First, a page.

Step away from the anchor just enough to tighten the band and shift your weight onto the idle foot, lift the active foot up, until your knee is at a right angle to your body.

Hold, then return to the starting position in a controlled manner.

Repeat 15-25 reps for 4 sets per leg.

All of these exercises are usually done with weights but are just as effective using bands, if not more so!

There are also some exercises you can do with bands that you’d never be able to do with weights:

Lateral Walk

Double the band around itself to halve its width and place it around both ankles.

Now keeping one ankle fixed, move the other one further away from it, stretching the band.

To make sure you’re working the upper leg muscles, do this exercise with a slight squatting position to really feel the burn!

Once the band is fully stretched, move the idle leg slightly closer to release the stress, and repeat.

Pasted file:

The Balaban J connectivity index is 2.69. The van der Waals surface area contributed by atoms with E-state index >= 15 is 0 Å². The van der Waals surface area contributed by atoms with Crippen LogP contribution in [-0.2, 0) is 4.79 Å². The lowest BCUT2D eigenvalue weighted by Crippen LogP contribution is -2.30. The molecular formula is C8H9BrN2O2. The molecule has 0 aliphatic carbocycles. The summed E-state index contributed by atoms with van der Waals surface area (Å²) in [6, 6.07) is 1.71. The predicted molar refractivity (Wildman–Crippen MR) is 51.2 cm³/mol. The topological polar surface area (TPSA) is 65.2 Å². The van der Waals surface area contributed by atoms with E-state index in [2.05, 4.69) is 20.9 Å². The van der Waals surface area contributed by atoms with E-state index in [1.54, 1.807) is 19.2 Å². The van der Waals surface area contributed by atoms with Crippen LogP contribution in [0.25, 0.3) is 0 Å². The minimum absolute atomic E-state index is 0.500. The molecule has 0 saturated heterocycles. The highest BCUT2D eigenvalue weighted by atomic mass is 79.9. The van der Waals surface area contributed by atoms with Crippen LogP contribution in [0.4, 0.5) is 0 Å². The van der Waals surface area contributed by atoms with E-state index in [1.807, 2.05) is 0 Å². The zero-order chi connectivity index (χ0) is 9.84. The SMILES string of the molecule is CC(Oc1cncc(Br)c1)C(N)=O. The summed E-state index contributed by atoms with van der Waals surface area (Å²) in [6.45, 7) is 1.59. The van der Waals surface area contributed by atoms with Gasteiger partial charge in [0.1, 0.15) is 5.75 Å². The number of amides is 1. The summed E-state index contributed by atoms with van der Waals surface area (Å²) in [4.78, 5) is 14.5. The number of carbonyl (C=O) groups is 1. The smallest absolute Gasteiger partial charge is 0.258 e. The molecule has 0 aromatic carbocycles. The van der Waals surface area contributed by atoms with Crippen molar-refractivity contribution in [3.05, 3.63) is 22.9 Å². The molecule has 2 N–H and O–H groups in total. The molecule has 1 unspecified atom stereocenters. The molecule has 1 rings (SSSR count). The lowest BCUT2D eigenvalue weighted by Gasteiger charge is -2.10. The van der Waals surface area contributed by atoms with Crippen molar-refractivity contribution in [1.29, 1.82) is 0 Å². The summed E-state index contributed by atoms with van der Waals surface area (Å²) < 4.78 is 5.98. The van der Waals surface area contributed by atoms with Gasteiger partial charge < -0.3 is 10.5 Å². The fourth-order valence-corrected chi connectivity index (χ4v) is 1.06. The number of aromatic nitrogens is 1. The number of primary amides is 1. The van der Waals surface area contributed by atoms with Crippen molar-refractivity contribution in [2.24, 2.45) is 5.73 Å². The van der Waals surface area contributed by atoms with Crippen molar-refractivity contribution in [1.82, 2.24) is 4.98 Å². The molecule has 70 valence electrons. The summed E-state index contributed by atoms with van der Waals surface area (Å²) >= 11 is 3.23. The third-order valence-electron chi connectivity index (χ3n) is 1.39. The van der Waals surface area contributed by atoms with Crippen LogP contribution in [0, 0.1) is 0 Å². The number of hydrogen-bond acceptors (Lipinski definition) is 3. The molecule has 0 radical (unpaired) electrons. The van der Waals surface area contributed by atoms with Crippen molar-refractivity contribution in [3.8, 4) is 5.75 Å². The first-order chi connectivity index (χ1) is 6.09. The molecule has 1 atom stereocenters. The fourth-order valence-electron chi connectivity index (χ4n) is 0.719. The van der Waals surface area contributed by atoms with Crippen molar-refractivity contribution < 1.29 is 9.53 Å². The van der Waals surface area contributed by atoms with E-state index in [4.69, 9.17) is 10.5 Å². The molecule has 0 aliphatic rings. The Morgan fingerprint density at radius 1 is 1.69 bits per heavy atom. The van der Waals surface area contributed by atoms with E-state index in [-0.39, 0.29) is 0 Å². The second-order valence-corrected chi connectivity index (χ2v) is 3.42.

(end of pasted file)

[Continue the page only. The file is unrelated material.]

Take 12-15 steps in each direction.

Final Words: Rubber Bands Build Muscle!

So.

What is resistance band training then?

Well:

Hopefully, you’ve learned a thing or two about how resistance bands work, and how they affect your body.

Don’t be afraid of trying some of these things out – they’re all very easy to pick up, and you’ll most certainly see results just as good as with free weights!

The science behind resistance bands is elementary:

The more you stretch the rubber band, the more it provides resistance to your muscles.

And the thicker the rubber band, the harder it will be to stretch!

Do you want to learn about other simple – yet effective ways to build strength? In that case, check out my ultimate resource to at-home strength training for lots of inspiration and other helpful stuff!